fbpx
Approved by the Texas Workforce Commission
Classes Start January 14, 2020
HOLD YOUR SPOT

How a Basic HVAC System Works

How a Basic HVAC System Works

How a Basic HVAC System Works

You probably already know that HVAC stands for Heating, Ventilating, and Air Conditioning. But do you really know how an HVAC system works? The primary function of the HVAC system in your home is to provide temperature control and produce acceptable indoor air quality (by controlling humidity and filtering the air). In Houston, people rely on their HVAC system to keep them cool in hot summer months. But do you know how the system works? Click To Tweet

Understanding Your HVAC System

Understanding the basic functions of an HVAC system and how it works is important to maintaining your current system in good condition. Whether you’re troubleshooting a problem or wondering if you need the help of a trained HVAC technician, understanding the basics helps.

  1. Thermostat
  2. Furnace
  3. Evaporator Coil
  4. Condensing Unit
  5. Vents
  6. Refrigerant
  7. Filters

1) Thermostat

Usually installed on a prominent location on an interior wall, the thermostat can be set manually or programmed to keep your home at your ideal temperature. When the temperature inside gets too hot or cold, the thermostat triggers your HVAC system to start circulating air as needed.

2) Furnace

Your furnace is usually the biggest component of your system, requiring a designated closet or space in your garage or basement. All furnaces consist of four main components: 1) burners that deliver and burn fuel, 2) heat exchangers, 3) a blower and 4) a flue that acts as an exhaust for gaseous by-products.

3) Evaporator Coil

The evaporator coil is used to cool down the air when your thermostat is set to a lower temperature. This cold air is then funneled throughout your home.

4) Condensing Unit

This large unit is found on the outside of your home and filled with what is called refrigerant gas. When the refrigerant is cooled, the condensing unit pumps this liquid to the evaporator coil to be transformed into gas again.

5) Vents

These are the outlets that help distribute heated and cooled air from the duct system into the various rooms of your home. They’re generally found near the ceiling with angle slats, designed to send the air downward.

6) Refrigerant

These lines carry refrigerant to the condensing unit in the form of gas. This gas is transformed to liquid form, then transferred back to the evaporator coil.

7) Filters

These lines carry refrigerant to the condensing unit in the form of gas. This gas is transformed to liquid form, then transferred back to the evaporator coil.

Trust an Expert

These are the basic components of your HVAC system, but if you’re experiencing an issue with your heating or cooling, it’s best to call an expert. DIY repair can be costly and dangerous.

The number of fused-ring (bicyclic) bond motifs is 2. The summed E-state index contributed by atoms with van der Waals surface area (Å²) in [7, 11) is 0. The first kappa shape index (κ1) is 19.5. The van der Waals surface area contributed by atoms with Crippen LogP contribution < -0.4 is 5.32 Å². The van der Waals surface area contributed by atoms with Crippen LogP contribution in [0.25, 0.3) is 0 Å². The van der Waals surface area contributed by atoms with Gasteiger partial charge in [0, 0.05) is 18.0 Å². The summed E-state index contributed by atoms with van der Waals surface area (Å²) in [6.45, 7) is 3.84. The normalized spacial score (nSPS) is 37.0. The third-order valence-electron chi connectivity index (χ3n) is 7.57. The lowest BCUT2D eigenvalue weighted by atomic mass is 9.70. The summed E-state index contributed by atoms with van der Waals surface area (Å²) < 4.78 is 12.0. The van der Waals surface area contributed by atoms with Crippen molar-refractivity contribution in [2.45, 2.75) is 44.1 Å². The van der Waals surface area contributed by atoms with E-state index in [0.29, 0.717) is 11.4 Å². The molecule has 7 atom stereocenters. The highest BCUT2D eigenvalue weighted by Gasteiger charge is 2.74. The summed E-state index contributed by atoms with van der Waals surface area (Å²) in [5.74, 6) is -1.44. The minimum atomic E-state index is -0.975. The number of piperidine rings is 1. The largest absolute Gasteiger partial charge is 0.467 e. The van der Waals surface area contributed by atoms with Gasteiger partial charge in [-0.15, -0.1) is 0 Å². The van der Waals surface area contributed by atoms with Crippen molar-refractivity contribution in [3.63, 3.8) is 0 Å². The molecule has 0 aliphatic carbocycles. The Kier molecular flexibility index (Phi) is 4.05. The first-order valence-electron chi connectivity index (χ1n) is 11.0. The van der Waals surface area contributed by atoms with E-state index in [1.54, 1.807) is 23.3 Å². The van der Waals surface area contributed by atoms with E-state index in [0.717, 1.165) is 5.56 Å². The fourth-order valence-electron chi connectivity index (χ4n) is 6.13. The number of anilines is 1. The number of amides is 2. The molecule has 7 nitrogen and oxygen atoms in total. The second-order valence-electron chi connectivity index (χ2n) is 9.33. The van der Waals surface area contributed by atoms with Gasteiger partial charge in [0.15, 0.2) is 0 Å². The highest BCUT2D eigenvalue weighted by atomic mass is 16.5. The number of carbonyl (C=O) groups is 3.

Interested in becoming an HVAC tech? Contact Us to learn more or to sign up for classes.

The Homeowner’s HVAC Tune Up Checklist

The Homeowner’s HVAC Tune Up Checklist

An HVAC tune-up can save you money by identifying inefficient energy usage, can reduce the risk of carbon monoxide poisoning on gas heating systems, and can also eliminate neglected problems leading to system failures.  To ensure that your heating and cooling system is running at peak efficiency, you should have it checked out by a professional once or twice a year. There are many preventative measures you can take to extend the life of your HVAC system. Click To Tweet

HVAC Tune-Up Checklist

Most homeowners aren’t experienced or equipped enough to complete an HVAC tune-up without professional help. However, there are certain checks and preventive measures that every homeowner can do to prevent damage to your HVAC system.

Keep It Clean

Make sure that your AC unit if clear of any debris or lawn growth that could damage it or cause an electrical short. The AC condenser should not be covered up, even though you may not love the way it looks! It needs plenty of fresh air to pump into your home.

Off the Ground

Ideally, your outdoor AC condenser unit should be off the ground, protecting it from potential flood damage or animal activity. If it’s not, you may need a professional to mount a wall bracket or concrete lift.

Change Air Filters

Changing your home’s air filters is essential to your air conditioner’s efficiency. Forgetting to change your air filters can damage your HVAC equipment and cause costly problems. Typical filters should be changed every 30-90 days.

The Professional Advantage

Your HVAC system is a complex network that needs a professional for nearly all repairs. Never attempt to repair your unit or ductwork armed only with a YouTube tutorial video. The risk of injury from electric shock, fall or hardware misuse is high if you lack the experience and training of an HVAC technician.

Contact Us to learn more about hiring a skilled HVAC technician, or becoming one yourself!